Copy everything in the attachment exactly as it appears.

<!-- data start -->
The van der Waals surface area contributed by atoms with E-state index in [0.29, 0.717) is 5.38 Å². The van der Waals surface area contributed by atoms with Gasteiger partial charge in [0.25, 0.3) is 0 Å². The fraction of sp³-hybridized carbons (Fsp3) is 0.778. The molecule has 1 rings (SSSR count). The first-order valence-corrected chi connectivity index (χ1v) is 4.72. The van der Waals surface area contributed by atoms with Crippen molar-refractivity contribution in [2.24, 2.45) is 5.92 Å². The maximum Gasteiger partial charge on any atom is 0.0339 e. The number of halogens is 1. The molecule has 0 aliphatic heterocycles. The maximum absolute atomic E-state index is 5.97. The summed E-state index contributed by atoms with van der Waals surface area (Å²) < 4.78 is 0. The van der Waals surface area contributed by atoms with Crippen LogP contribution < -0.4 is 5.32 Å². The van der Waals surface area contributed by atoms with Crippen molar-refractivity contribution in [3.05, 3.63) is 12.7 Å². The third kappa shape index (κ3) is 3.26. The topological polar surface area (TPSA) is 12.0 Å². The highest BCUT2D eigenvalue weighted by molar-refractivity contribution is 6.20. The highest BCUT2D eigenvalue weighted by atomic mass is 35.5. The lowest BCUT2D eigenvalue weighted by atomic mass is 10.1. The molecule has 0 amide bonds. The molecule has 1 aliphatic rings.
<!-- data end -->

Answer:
The van der Waals surface area contributed by atoms with E-state index in [0.29, 0.717) is 5.38 Å². The van der Waals surface area contributed by atoms with Gasteiger partial charge in [0.25, 0.3) is 0 Å². The fraction of sp³-hybridized carbons (Fsp3) is 0.778. The molecule has 1 rings (SSSR count). The first-order valence-corrected chi connectivity index (χ1v) is 4.72. The van der Waals surface area contributed by atoms with Crippen molar-refractivity contribution in [2.24, 2.45) is 5.92 Å². The maximum Gasteiger partial charge on any atom is 0.0339 e. The number of halogens is 1. The molecule has 0 aliphatic heterocycles. The maximum absolute atomic E-state index is 5.97. The summed E-state index contributed by atoms with van der Waals surface area (Å²) < 4.78 is 0. The van der Waals surface area contributed by atoms with Crippen LogP contribution < -0.4 is 5.32 Å². The van der Waals surface area contributed by atoms with Crippen molar-refractivity contribution in [3.05, 3.63) is 12.7 Å². The third kappa shape index (κ3) is 3.26. The topological polar surface area (TPSA) is 12.0 Å². The highest BCUT2D eigenvalue weighted by molar-refractivity contribution is 6.20. The highest BCUT2D eigenvalue weighted by atomic mass is 35.5. The lowest BCUT2D eigenvalue weighted by atomic mass is 10.1. The molecule has 0 amide bonds. The molecule has 1 aliphatic rings.